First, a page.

Clinton also unsurprisingly faltered when going up against Sanders in terms of financial policy. Saying that she represented Wall Street as a Senator and told them to “cut it out” (because that totally changed anything) was probably her biggest gaffe of the night. Her response to the question of how she would be different from Obama was the fact that she was a woman was also too obvious pandering. “Is a woman” shouldn’t be any more a qualification for winning an election than “is a man”.

Overall though, Clinton wasn’t excellent but was very solid. She seemed polished and presidential, answered the questions without making too many obvious errors, and made the most of pointed remarks about her major weaknesses. In other words, she did what she needed to do.

Bernie “Combs are the Assholes” Sanders

The senator needed a dominant performance to help make up his gap with Clinton, and he didn’t deliver. He wasn’t bad, and most of his rhetoric remains inspiring even on a debate stage, but he needed to do better. It was a really bad started when he failed to convincingly explain what democratic socialism is. The key was to get people to stop equivocating that ideology with what most Americans, especially older Americans, associate with socialism (ie the USSR/Stalin), and he emphatically failed to do that. It’s not enough to compare it to Scandinavia when a frighteningly large percentage of Americans don’t know if that’s a positive thing or not. Also, saying you aren’t a capitalist and trying to defend that position doesn’t work when you also then try and say you support small businesses. Small private businesses are technically part of capitalism too, even if they’re an increasingly smaller and less important part.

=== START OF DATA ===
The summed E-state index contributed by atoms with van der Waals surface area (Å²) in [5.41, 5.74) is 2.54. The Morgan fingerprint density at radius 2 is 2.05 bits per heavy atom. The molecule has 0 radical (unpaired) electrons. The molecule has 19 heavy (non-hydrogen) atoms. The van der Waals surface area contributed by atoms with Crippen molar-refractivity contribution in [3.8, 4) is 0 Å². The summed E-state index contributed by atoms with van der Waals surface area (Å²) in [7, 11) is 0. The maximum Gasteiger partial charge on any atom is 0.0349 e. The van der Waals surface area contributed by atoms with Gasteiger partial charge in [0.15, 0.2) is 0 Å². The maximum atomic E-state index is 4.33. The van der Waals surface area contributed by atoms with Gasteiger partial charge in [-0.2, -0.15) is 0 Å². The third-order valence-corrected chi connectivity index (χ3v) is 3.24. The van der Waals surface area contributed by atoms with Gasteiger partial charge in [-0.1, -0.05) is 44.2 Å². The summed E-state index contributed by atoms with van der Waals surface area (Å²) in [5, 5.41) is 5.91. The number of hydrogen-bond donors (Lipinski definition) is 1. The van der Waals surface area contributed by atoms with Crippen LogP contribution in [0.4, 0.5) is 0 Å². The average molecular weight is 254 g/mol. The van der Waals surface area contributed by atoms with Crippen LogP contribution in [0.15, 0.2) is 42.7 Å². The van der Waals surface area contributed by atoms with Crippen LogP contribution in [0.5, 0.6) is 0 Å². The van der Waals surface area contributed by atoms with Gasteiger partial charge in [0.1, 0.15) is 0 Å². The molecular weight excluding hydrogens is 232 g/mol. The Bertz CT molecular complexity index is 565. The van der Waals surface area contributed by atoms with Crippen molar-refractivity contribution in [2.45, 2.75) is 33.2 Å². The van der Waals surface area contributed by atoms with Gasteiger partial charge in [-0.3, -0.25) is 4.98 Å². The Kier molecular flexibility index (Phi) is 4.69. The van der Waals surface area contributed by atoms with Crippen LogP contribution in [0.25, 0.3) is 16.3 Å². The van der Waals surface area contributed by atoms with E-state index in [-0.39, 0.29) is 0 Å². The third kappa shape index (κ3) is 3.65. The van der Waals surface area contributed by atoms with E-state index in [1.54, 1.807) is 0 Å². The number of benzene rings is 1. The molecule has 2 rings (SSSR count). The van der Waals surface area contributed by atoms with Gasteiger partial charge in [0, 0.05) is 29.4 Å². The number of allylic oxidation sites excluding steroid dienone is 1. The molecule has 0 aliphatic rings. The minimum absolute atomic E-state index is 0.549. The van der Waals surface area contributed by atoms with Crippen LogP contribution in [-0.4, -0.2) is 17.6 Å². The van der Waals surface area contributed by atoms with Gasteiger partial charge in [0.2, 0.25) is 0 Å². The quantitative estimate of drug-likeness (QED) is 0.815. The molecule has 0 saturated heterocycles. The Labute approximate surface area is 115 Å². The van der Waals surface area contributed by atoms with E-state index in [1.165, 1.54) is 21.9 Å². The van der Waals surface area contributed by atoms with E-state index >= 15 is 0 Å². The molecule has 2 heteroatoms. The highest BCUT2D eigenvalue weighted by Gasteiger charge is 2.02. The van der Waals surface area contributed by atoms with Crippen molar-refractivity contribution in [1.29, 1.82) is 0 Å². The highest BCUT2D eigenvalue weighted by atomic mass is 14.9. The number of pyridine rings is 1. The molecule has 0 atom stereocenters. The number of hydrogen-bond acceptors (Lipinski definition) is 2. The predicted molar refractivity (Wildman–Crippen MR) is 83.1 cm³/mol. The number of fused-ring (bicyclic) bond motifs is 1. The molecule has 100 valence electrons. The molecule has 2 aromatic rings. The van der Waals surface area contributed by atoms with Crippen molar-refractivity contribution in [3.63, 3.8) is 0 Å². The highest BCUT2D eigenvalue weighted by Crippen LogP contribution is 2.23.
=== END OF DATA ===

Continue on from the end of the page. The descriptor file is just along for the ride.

His responses to gun control and foreign policy were mixed. For the only time in the debate, he had to play the political realist when it came to how much gun control you can get through Congress due to his voting record. I mean, he’s right that residents of more rural states are more wary of any form of gun control, but it still probably cost him points in the current climate only a couple weeks after the Umpqua shooting. His foreign policy is generally good, but he did a mediocre job of articulating it during this debate. He seemed a bit too eager to say that he’s willing to use military force later on in the debate after being confronted with more hawkish positions from the other candidates, and it didn’t come off as convincing.

Once the debate turned to financial policy Sanders came alive. His best moment was his “’Congress Doesn’t Regulate Wall Street. Wall Street Regulates Congress” line. He also differentiated himself because he could say that he voted against the Patriot Act, and was able to back up his position against government surveillance.